Cover Story

The other side

Illegal immigrants feel the animosity that some Americans have for them, and they give it right back. But the opportunities offered by the rich neighbor to the north are too much to pass up

Issue: "Don't fence me out," April 21, 2007

San Luís Potosí, Mexico- "Listen," Hilario Uvalde said, dropping his voice like he was confiding a secret, "don't let them fool you. It's as easy now as it was then."

His audience was rapt. The 44-year-old laborer, temporarily enjoying rock-star status, was regaling a group of young men in the San Luís Potosí bus station with his lengthy repertoire of border antics.

It all started when someone brought up a headline in La Reforma, a salacious national newspaper: "Dan paliza a ex 'migra'" ("They beat the former Border Patrol agent"). The story was about inmates who kicked Ignacio Ramos with steel-toed boots just weeks after his high-profile incarceration for shooting Osvaldo Aldrete-Davila, a drug-smuggling illegal alien. The attack had come shortly after America's Most Wanted aired a profile of him.

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A roughhewn man from the bus-station group blurted: "I'm glad they finally got that [expletive]." Others nodded-they could picture themselves shot at while crossing the border illegally. Here, Uvalde started telling stories of how he has entered the United States illegally more times than he has fingers.

The only time he lost the game came about 20 miles past Tucson-well beyond the Border Patrol's frontlines. His friend's Ford Aerostar van was moving at a swift but lawful clip toward Flagstaff. "I was asleep, but the other guys all of a sudden started yelling, 'Oh no! Lights! Police lights!'" Uvalde recalled. "A state trooper stopped us for an expired inspection, and he found the vehicle full of mojados [wetbacks]."

Border Patrol agents showed up and took Uvalde and others back across the Arizona line to Nogales, a town teeming with soon-to-be mojados. Two days later Uvalde tried again-and made it all the way to Miami. He returned voluntarily to his home state of Chiapas six months later, at the end of 2004. Uvalde hasn't tried to cross since; he said the Virgin of Guadalupe has granted him luck, but he's aging.

Soon the conversation deteriorated into halfway-joking arguments for why George Bush should be dropped by plane somewhere in the Sonoran Desert and why Mexican President Felipe Calderón should be starved to death with stacks of tortillas just beyond his reach ("Romancing the corn," March 10).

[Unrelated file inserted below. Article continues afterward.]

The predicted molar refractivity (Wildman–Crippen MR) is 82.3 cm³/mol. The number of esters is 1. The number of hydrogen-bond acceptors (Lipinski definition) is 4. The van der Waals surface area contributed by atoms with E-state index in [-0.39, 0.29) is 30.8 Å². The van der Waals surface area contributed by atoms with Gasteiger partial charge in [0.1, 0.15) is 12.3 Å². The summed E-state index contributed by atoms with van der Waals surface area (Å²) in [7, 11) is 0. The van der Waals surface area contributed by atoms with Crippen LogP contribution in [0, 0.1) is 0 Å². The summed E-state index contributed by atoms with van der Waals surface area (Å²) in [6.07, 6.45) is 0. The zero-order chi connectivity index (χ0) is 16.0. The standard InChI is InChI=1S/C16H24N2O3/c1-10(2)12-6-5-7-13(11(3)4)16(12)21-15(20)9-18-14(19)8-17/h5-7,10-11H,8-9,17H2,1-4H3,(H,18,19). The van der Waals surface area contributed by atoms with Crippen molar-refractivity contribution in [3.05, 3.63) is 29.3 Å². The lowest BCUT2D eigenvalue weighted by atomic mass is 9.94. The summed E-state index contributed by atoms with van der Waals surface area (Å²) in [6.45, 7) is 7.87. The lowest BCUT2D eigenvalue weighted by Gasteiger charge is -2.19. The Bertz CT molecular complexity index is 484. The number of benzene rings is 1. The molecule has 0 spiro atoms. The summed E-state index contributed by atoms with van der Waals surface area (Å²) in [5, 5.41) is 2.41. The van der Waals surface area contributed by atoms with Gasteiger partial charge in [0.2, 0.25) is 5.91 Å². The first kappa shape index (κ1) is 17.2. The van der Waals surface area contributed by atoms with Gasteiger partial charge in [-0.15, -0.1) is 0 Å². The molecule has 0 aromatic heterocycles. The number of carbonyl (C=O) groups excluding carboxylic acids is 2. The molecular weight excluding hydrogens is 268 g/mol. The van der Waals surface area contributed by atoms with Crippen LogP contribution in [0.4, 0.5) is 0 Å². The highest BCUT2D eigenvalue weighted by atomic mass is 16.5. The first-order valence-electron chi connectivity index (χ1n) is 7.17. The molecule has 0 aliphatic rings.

By cheap económico bus line would-be illegal immigrants make it from Mexican interior villages to border towns-their readying rooms. They often negotiate the coyote (smuggler) fee, if there is to be one, right in the bus station. A ritualized pact-forming process happens here under fluorescent light, amid rows of plastic seats: Handshakes make allegiances binding, and traveling partnerships form between slurps of coffee.

Then those making the attempt head to coyote hideouts in the borderlands. Shouldering small packs, they breech la línea, the longest border in the world between the First World and the Third. An estimated 3 million illegals try to cross this line each year, looking for the fabled American Dream. And they are persistent: One crosser is caught for every three or four who make it, and one in 3,000 dies, but most of those who are caught try again.

As the United States frets over how to handle the ordeal, Mexico slowly has come to embrace it as a glorified pilgrimage and a cultural pillar, deepening the divide between two important trade partners that share 1,950 miles of border.

Most Americans feel that illegal immigration is out of hand. Many say it increases crime, drains taxpayer dollars, undercuts wages, and may be Balkanizing the Southwest if the immigrants, who tend to retain their allegiance to Mexico, don't attempt to assimilate. A poll last year by Time showed 51 percent of Americans thought the United States would be "better off" if all illegals were deported and the border sealed; 56 percent supported erecting a fence along the entire border.

The prevailing opinion of Mexicans is the opposite. Eight or nine out of 10 Mexicans object to a fence. They feel it's another example of how the United States uses them to scapegoat its problems. Felipe Portillo, a student in Monterrey, said it would do Americans good to have compulsory viewings of A Day Without a Mexican, a satiric 2004 movie in which Californians wake up one morning and find that a third of their state's population has disappeared.

Mexicans interpret the echoes they hear back home of the U.S. debate on immigration. On a bus from Mexico City to Querétaro, Cristina Zavala, 31, voiced one popular Mexican refrain: "Americans hope all illegals die crossing into their country." These rumors fuel animosity, especially among the poor. "I heard there is going to be a test [to get into the United States], and you have to pass it in English," said 25-year-old Lucas Ortiz, who consequently has started saving for English lessons. "Calderón is going to help the Americans build the wall," a man named Martín Pereira announced in the bus station.


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